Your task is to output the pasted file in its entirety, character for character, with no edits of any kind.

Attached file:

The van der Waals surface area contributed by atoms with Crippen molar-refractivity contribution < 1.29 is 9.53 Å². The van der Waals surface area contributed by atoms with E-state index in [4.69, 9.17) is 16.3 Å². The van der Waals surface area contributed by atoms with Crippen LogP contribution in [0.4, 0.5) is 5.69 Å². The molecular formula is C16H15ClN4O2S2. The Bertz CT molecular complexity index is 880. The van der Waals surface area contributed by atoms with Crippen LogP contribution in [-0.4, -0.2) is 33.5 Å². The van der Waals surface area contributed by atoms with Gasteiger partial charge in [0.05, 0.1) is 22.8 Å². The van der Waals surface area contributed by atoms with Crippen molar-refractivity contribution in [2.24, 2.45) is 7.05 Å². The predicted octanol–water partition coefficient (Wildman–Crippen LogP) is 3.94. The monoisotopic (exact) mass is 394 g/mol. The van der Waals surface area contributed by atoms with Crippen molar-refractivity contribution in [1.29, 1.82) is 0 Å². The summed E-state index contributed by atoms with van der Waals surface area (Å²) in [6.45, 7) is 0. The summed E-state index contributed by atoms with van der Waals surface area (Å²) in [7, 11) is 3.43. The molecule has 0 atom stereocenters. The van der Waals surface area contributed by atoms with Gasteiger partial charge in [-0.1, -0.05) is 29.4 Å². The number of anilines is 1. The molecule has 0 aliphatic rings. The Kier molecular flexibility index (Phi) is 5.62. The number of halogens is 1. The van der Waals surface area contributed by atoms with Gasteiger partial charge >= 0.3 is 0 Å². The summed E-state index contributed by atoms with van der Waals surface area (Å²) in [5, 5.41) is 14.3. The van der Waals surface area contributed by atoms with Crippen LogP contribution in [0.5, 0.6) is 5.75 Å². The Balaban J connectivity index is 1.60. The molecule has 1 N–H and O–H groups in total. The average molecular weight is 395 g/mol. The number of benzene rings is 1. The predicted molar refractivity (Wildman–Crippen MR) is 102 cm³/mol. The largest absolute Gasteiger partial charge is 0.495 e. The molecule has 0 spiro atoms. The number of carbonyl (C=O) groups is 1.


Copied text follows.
The van der Waals surface area contributed by atoms with Crippen molar-refractivity contribution < 1.29 is 9.53 Å². The van der Waals surface area contributed by atoms with E-state index in [4.69, 9.17) is 16.3 Å². The van der Waals surface area contributed by atoms with Crippen LogP contribution in [0.4, 0.5) is 5.69 Å². The molecular formula is C16H15ClN4O2S2. The Bertz CT molecular complexity index is 880. The van der Waals surface area contributed by atoms with Crippen LogP contribution in [-0.4, -0.2) is 33.5 Å². The van der Waals surface area contributed by atoms with Gasteiger partial charge in [0.05, 0.1) is 22.8 Å². The van der Waals surface area contributed by atoms with Crippen molar-refractivity contribution in [2.24, 2.45) is 7.05 Å². The predicted octanol–water partition coefficient (Wildman–Crippen LogP) is 3.94. The monoisotopic (exact) mass is 394 g/mol. The van der Waals surface area contributed by atoms with Crippen molar-refractivity contribution in [1.29, 1.82) is 0 Å². The summed E-state index contributed by atoms with van der Waals surface area (Å²) in [6.45, 7) is 0. The summed E-state index contributed by atoms with van der Waals surface area (Å²) in [7, 11) is 3.43. The molecule has 0 atom stereocenters. The van der Waals surface area contributed by atoms with Gasteiger partial charge in [-0.1, -0.05) is 29.4 Å². The number of anilines is 1. The molecule has 0 aliphatic rings. The Kier molecular flexibility index (Phi) is 5.62. The number of halogens is 1. The van der Waals surface area contributed by atoms with Gasteiger partial charge >= 0.3 is 0 Å². The summed E-state index contributed by atoms with van der Waals surface area (Å²) in [5, 5.41) is 14.3. The van der Waals surface area contributed by atoms with Crippen LogP contribution in [0.5, 0.6) is 5.75 Å². The Balaban J connectivity index is 1.60. The molecule has 1 N–H and O–H groups in total. The average molecular weight is 395 g/mol. The number of benzene rings is 1. The predicted molar refractivity (Wildman–Crippen MR) is 102 cm³/mol. The largest absolute Gasteiger partial charge is 0.495 e. The molecule has 0 spiro atoms. The number of carbonyl (C=O) groups is 1.